Still Unstoppable After 20 Years
Sonic’s 20th Anniversary in 2011 saw the release of two major Sonic projects, Sonic Generations and a remastered version of Sonic CD that was developed by Christian Whitehead using his Retro Engine. Sonic Generations put players in the shiny red sneakers of two Sonics: the green eyed, fast talking Modern Sonic, and the younger, chubbier Classic Sonic. Both Sonics played as expected, with Modern handling the 3D/2D hybrid stages that were introduced in Sonic Unleashed, and Classic rolling around in strictly 2D stages, complete with slopes, hills and shuttle loops.
Modern Sonic was a blast to play as in Generations, and had some of the best level design of any 3D Sonic game. While Generations didn’t nail Classic Sonic’s physics exactly, it was really cool to see the little guy back in action. However, the Sonic CD remaster that I previously mentioned featured perfectly replicated Genesis physics, all thanks to Whitehead’s amazing Retro Engine.
Seeing these two games made me want Sega to focus on two styles of Sonic the Hedgehog games. One would feature Classic Sonic and co. as we know and love them,with development being spearheaded by Whitehead and his team. Sega and Sonic team’s previous efforts at recreating what made the Genesis games special had been kinda hit or miss. While the Sonic Advance games are great, Sonic the Hedgehog 4: Episode I showed a clear lack of understanding of the level design and momentum from the old games. And like I said, as amazing as Generations is, even it didn’t manage to perfectly replicate the physics.
So, what better way to revive the Classic Sonic gameplay style than to give it to somebody who has, time and time again, demonstrated a great passion for 2D Sonic, and a thorough understanding of the ins and outs of the Genesis games? I mean Sega clearly knew he was onto something, as they allowed him to create remastered versions of Sonic the Hedgehog and Sonic the Hedgehog 2 after his work on Sonic CD.
Bringing In The Fans
As of 2016, this dream has become a reality. Christian Whitehead, Headcannon and PagodaWest Games are developing Sonic Mania, an authentic Classic Sonic experience. Whether or not these teams will be allowed to create more Classic Sonic games after the release of Mania is currently unknown, but I’d be shocked if they weren’t, (unless Mania absolutely bombs critically and commercially, which is unlikely).
As far as Modern Sonic is concerned, he’s definitely not going anywhere. Many people have been worried that with the recent focus on Classic Sonic and Sonic Boom, Sega is slowly phasing out Modern Sonic, but this is not the case, as evidenced by Project Sonic 2017. There’s still so much we don’t know about Sonic 2017, such as whether or not it’ll return to the Boost gameplay style, but it’s safe to say that Modern Sonic is here to stay.
A Classic Revival
Earlier I said that I’ve wanted Sega to put out two styles of Sonic games for some time. In reality they had been doing this during the entirety of the 2000’s. One of the more recent trends in gaming has been a 2D revival of classic franchises. Mario, Donkey Kong, Rayman, these and many others have taken part in this. Heck, even Sonic tried it with Sonic the Hedgehog 4.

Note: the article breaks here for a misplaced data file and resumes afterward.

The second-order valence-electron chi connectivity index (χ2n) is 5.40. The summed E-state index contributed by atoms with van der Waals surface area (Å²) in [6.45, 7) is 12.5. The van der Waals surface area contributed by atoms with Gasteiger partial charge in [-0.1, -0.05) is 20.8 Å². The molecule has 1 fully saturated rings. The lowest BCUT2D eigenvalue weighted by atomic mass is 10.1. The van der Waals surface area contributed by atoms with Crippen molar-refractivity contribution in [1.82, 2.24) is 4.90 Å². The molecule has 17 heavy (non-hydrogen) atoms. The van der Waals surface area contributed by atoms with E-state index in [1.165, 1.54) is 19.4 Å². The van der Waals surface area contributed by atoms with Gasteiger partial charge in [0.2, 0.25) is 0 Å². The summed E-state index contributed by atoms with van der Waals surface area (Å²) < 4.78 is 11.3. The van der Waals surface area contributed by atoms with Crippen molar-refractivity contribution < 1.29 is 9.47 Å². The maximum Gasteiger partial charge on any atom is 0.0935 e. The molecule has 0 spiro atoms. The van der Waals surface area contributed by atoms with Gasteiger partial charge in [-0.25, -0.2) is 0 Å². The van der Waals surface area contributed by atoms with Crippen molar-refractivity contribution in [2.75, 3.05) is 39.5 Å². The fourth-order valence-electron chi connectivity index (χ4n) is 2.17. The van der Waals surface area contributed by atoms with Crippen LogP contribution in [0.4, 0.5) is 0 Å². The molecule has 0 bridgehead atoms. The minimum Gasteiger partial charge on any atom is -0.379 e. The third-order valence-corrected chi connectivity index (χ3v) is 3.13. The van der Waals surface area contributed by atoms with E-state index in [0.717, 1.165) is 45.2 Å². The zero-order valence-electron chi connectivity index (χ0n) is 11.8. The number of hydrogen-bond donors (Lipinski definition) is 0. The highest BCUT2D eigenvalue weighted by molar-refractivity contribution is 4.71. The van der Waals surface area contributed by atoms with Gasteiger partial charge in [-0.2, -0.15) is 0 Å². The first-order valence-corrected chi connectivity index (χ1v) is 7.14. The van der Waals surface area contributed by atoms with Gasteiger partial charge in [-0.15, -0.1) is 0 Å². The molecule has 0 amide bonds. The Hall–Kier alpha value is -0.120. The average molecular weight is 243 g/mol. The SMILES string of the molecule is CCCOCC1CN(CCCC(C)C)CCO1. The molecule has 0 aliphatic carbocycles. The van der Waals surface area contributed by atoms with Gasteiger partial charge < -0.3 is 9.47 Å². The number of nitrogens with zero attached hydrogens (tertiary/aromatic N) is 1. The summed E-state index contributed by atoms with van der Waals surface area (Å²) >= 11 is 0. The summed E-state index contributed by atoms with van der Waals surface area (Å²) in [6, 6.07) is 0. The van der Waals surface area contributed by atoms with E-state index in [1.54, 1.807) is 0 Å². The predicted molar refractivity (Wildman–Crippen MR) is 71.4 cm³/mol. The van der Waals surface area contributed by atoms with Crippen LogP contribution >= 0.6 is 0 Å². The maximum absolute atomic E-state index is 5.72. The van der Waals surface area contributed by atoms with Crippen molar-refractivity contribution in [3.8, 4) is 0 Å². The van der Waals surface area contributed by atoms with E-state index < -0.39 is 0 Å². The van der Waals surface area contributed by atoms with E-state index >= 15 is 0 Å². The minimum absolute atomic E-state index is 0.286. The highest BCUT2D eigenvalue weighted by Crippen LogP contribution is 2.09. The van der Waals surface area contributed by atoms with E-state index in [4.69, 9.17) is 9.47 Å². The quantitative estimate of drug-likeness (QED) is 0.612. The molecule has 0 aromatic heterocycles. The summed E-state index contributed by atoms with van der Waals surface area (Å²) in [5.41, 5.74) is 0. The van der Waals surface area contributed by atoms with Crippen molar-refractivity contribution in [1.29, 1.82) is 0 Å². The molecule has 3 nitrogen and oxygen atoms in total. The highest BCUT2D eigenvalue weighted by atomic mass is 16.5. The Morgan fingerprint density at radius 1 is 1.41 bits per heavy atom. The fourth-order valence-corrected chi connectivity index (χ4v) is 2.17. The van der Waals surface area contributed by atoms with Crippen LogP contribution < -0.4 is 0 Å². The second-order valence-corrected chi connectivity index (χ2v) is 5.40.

But Sega had been producing 2D Sonic games long before this. In fact, 2D Sonic games only ever really stopped coming out during the space between Sonic’s Genesis and Dreamcast games. Sonic Pocket Adventure, the Advance games, the Rush games, Rivals, all of these were 2D Sonic games that were released in conjunction with Sonic’s big budget 3D console titles. So really, I just want Sega to go back to this release schedule. The Sonic fan base has proven before that they want and can support 2D and 3D Sonic games, so why not give it to them?
Two Proven Concepts
I don’t need a 3D Sonic game every year, nor do I need a Classic Sonic game every year. There should be space for these games to breathe, so that by the time the next installment rolls around, fans are excited to play it. Another good thing about these games being spaced out is development time. Sonic games are notorious for releasing on a rushed schedule, but with two different teams developing two completely distinct games, this should no longer be an issue, especially with Sega’s recent statements about bringing quality and care back to Sonic games.
Both teams also have a proven track record with the type of games they are developing. Everybody who is involved with Sonic Mania has experience working with Classic Sonic games, and although they stumbled with Sonic Lost World, Sonic Team showed with Unleashed, Colors and Generations that they could make excellent 3D Sonic games.
In my opinion, Sonic’s future is looking bright. I’m excited about Sonic Mania, and cautiously optimistic about Sonic 2017, but I genuinely believe that 2017 and beyond is going to be a great time to be a Sonic fan.
Are you excited about Sonic Mania? What do you think of Project Sonic 2017? Let me know in the comments, and be sure to follow me on Twitter to stay updated on all the latest posts. Thanks for reading, and be sure to have an awesome day!